As a young student in North Carolina, Catherine attended a visual and performing arts school.
She loved classes where she could use her hands and experiment. Her favorite class was sculpting. She also liked to draw. But she had no idea what opportunities that could bring her.
One day, as she sat in her school’s library searching the computer for career ideas, the librarian walked over to see her.
“What are you doing?” the librarian asked.
“Searching for degrees that I might pursue in college,” Catherine responded.
“Well, what do you like to do?”
In addition to art, Catherine liked math and science. She did do not like history or English, even though she was good at both. The librarian thought for a moment. “Have you ever considered engineering?” she asked.
Catherine had never been around anyone in engineering. She came from a family of educators. But the librarian that day sparked an idea. Catherine visited Tennessee State University — a historically black college in Nashville — and learned about the engineering program.
“It had everything I loved,” she said. “I could be artistic, creative, and do math and science. That’s all I needed. I signed up.”
That set Catherine — who is now Dr. Armwood-Gordon — on the path she pursues today. As an associate professor of civil and architectural engineering at Tennessee State University, she combines her technical expertise in structural engineering with a research interest in the study of structures subjected to natural disasters.
Dr. Armwood-Gordon shared her experiences and expertise during Harpeth Hall’s Black History Month assembly. She spoke of the influential woman in her life. The school librarian who cared enough to be curious about a student’s career search. Her high school English teacher who let Catherine braid her hair as they talked. Her mom, a respected educator who showed Catherine what work ethic looked like.
“She had four kids,” Dr. Armwood-Gordon said. “She played softball, she was an athletic director, she coached, she taught night school, and she ran our house.”
Inspired by the women around her, Dr. Armwood-Gordon pursued advanced degrees and became an educator herself. The engineering profession has brought her the opportunity to travel the world. She has jumped over the Arctic Circle and excavated the land beneath a temple in Turkey. On her journeys, she realized how important it is not only to have female mentors — but to have mentors who look like she does.
“Representation matters,” she said. “Being able to see yourself in someone else matters.”
Her goal is to pay that forward — as an African American woman in a STEM field.
Engineering is everywhere, she said. The four walls around you. The lights above your head. The chair you are sitting in right now. Students often ask Dr. Armwood-Gordon to explain the difference between an architect and an architectural engineer.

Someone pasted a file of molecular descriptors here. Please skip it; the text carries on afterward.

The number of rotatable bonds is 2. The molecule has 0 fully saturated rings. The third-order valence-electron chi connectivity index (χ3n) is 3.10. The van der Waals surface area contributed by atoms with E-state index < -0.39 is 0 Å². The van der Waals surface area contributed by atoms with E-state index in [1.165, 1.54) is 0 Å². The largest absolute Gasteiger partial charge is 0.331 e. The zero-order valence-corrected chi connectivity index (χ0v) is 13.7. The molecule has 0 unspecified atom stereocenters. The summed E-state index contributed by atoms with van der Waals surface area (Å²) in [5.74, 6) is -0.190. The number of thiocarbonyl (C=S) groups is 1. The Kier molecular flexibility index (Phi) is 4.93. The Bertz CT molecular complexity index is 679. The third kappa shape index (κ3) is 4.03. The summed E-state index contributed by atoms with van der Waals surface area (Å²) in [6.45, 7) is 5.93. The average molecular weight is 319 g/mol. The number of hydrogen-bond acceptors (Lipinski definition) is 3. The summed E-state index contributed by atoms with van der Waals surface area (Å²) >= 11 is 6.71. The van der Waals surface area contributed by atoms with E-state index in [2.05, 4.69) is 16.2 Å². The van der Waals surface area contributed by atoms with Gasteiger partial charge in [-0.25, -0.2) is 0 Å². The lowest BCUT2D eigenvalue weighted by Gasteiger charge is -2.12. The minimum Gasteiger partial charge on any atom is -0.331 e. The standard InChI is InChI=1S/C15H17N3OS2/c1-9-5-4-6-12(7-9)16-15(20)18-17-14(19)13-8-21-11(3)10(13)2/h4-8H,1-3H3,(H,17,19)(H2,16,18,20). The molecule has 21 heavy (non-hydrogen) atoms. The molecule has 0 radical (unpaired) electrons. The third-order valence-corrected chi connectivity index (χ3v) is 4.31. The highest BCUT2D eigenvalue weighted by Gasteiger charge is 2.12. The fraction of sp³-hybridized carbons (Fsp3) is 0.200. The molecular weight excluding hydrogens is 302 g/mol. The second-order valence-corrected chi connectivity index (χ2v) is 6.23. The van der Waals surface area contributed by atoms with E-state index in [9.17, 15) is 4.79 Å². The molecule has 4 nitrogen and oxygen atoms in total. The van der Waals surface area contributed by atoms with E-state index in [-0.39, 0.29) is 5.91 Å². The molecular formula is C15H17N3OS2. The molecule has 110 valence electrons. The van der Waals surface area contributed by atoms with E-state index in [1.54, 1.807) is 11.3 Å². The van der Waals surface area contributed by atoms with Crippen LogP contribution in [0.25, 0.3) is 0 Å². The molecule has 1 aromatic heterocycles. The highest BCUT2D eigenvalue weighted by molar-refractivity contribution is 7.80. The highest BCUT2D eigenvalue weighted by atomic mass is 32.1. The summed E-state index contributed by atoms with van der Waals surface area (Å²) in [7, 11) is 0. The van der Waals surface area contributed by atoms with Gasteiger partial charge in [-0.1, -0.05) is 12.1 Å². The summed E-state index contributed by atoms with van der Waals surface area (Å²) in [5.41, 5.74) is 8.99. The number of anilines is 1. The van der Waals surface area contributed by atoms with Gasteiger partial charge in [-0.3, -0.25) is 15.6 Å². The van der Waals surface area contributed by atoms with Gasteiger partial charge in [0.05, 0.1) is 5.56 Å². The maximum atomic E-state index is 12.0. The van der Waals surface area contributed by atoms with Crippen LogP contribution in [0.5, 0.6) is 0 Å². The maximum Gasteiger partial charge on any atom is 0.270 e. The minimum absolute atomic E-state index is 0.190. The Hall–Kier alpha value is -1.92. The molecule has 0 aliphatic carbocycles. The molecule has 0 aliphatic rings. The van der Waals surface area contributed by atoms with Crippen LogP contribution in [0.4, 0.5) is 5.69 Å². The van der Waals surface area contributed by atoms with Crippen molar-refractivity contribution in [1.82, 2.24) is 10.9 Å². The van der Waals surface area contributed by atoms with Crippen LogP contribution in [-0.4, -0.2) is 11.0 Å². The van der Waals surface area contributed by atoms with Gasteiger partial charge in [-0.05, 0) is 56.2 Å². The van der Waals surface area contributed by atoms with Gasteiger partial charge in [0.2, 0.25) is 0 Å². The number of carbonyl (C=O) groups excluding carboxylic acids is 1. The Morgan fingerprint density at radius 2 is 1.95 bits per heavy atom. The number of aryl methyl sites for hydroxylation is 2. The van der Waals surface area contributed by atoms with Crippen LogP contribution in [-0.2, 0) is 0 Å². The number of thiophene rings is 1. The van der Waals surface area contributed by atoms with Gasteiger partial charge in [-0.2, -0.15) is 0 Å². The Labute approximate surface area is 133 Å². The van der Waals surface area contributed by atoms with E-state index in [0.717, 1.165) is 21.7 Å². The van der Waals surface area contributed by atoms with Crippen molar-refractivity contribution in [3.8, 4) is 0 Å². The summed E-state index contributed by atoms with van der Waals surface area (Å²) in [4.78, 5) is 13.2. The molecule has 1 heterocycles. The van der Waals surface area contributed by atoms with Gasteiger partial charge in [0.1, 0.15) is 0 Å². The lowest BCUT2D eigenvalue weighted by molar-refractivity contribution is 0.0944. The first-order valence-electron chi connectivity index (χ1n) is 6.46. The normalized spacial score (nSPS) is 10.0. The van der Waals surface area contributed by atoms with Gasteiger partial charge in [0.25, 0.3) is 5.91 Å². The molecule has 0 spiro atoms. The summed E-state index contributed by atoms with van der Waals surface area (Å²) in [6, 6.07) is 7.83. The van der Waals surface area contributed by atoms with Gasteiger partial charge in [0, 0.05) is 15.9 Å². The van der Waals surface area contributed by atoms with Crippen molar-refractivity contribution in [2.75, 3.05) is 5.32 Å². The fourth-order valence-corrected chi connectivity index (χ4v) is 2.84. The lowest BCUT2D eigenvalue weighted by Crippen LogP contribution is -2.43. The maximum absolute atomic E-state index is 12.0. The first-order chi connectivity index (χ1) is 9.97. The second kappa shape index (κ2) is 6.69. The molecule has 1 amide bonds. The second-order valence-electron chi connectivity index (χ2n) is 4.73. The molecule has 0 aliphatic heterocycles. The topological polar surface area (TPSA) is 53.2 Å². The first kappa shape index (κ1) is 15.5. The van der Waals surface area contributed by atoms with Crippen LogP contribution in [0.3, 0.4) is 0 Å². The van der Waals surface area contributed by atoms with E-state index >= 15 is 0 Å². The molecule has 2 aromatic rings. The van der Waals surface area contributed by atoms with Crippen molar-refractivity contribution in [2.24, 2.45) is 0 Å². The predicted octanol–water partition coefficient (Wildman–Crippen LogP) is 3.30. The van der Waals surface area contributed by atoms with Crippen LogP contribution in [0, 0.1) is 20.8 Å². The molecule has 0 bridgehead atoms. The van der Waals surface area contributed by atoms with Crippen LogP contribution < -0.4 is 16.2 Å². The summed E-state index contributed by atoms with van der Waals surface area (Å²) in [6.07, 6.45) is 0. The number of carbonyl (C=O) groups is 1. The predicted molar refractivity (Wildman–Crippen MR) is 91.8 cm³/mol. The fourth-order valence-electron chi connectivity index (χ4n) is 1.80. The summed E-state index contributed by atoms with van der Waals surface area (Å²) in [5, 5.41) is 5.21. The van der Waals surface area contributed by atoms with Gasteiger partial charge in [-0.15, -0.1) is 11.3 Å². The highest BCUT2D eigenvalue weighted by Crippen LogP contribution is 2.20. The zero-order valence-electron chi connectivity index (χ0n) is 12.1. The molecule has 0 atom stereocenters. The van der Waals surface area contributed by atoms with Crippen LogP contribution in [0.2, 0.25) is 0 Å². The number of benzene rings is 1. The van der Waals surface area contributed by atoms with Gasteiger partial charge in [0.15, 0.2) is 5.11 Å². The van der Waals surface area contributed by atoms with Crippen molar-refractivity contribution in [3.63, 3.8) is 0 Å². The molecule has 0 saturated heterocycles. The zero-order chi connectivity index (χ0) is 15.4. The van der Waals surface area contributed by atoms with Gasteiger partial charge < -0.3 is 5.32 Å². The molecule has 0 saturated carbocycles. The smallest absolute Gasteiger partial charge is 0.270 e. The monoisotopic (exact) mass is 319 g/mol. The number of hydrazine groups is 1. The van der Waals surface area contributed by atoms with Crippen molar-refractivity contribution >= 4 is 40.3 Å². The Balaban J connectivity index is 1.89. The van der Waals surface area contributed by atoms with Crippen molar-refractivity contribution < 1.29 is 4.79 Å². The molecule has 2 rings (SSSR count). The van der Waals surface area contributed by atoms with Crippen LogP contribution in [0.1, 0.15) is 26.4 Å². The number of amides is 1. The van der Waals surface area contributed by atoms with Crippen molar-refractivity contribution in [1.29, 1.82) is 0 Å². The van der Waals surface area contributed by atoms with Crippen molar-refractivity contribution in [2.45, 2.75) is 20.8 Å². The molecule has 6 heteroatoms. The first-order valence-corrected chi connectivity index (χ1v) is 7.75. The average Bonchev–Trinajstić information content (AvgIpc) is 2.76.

An architect designs the aesthetics of a building in a two-dimensional plane, she said. An architectural engineer figures out how to turn a flat drawing into a three-dimensional structure that is safe to be in and functional.
“We take that building and bring it to life,” she said.
That means deciding everything from what lights to put on the outside of the building to designing acoustics to ensure that just the right pitch bounces off the wall.
“My specialty is working on the skeleton of a building,” she said. “How do we improve structures through the materials we select and how do we design the structural systems to keep humans safer if a disaster were to occur?”
Dr. Armwood-Gordon is one of only six females on the faculty in the College of Engineering at TSU — a department comprised of five programs and 1,000 students. In addition to her teaching and research, Dr, Armwood-Gordon serves as the engineering department’s director of student services and outreach.
She holds the positions of TSU regional director for the Tennessee Science Olympiad, TSU National Summer Transportation Institute director, board member of the Nashville Region Architecture, Construction, and Engineering (ACE) Organization, treasurer of the Music City Professionals of the National Society of Black Engineers, and she serves on the Metro Public Schools STEM Advisory Board and Tennessee Department of Education STEM Advisory Council.
As she spoke to Harpeth Hall students, Dr. Armwood-Gordon offered some advice.
“As you go through the trial and error of your life, focus on your strengths,” she said. “Sometimes you may feel like you are lacking in some areas. Give positive affirmations to yourself — and do the work.
“Don’t turn something down if you have an opportunity,” she added. “It’s just as good to know what you don’t like as it is to know what you do like.”
And, she said: “Find your passion and figure out how are you going to use it for service.”
In a life guided by creating structures, Dr. Armwood-Gordon believes the most important thing a person can build is relationships with others.
“People who consistently pour into your life so you can be a better you — those are people you are going to remember,” she said.